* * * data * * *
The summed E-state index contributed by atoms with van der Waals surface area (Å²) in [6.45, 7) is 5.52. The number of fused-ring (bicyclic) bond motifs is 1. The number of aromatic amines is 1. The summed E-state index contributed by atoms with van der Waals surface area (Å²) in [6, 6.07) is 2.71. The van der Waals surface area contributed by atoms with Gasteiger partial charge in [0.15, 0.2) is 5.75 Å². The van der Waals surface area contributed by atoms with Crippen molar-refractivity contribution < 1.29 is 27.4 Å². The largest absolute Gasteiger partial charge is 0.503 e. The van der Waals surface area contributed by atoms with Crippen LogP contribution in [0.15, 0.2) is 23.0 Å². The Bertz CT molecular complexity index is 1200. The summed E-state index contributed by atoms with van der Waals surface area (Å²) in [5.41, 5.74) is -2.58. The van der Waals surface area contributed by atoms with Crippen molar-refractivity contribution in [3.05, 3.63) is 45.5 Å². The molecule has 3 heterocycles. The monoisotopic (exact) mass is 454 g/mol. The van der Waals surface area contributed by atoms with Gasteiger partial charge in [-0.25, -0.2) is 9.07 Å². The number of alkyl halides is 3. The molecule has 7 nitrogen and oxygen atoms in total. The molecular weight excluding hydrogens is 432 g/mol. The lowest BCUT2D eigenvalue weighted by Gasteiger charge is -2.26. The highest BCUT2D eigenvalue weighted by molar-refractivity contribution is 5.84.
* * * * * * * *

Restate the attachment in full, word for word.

The summed E-state index contributed by atoms with van der Waals surface area (Å²) in [6.45, 7) is 5.52. The number of fused-ring (bicyclic) bond motifs is 1. The number of aromatic amines is 1. The summed E-state index contributed by atoms with van der Waals surface area (Å²) in [6, 6.07) is 2.71. The van der Waals surface area contributed by atoms with Gasteiger partial charge in [0.15, 0.2) is 5.75 Å². The van der Waals surface area contributed by atoms with Crippen molar-refractivity contribution < 1.29 is 27.4 Å². The largest absolute Gasteiger partial charge is 0.503 e. The van der Waals surface area contributed by atoms with Crippen LogP contribution in [0.15, 0.2) is 23.0 Å². The Bertz CT molecular complexity index is 1200. The summed E-state index contributed by atoms with van der Waals surface area (Å²) in [5.41, 5.74) is -2.58. The van der Waals surface area contributed by atoms with Crippen molar-refractivity contribution in [3.05, 3.63) is 45.5 Å². The molecule has 3 heterocycles. The monoisotopic (exact) mass is 454 g/mol. The van der Waals surface area contributed by atoms with Gasteiger partial charge in [-0.25, -0.2) is 9.07 Å². The number of alkyl halides is 3. The molecule has 7 nitrogen and oxygen atoms in total. The molecular weight excluding hydrogens is 432 g/mol. The lowest BCUT2D eigenvalue weighted by Gasteiger charge is -2.26. The highest BCUT2D eigenvalue weighted by molar-refractivity contribution is 5.84.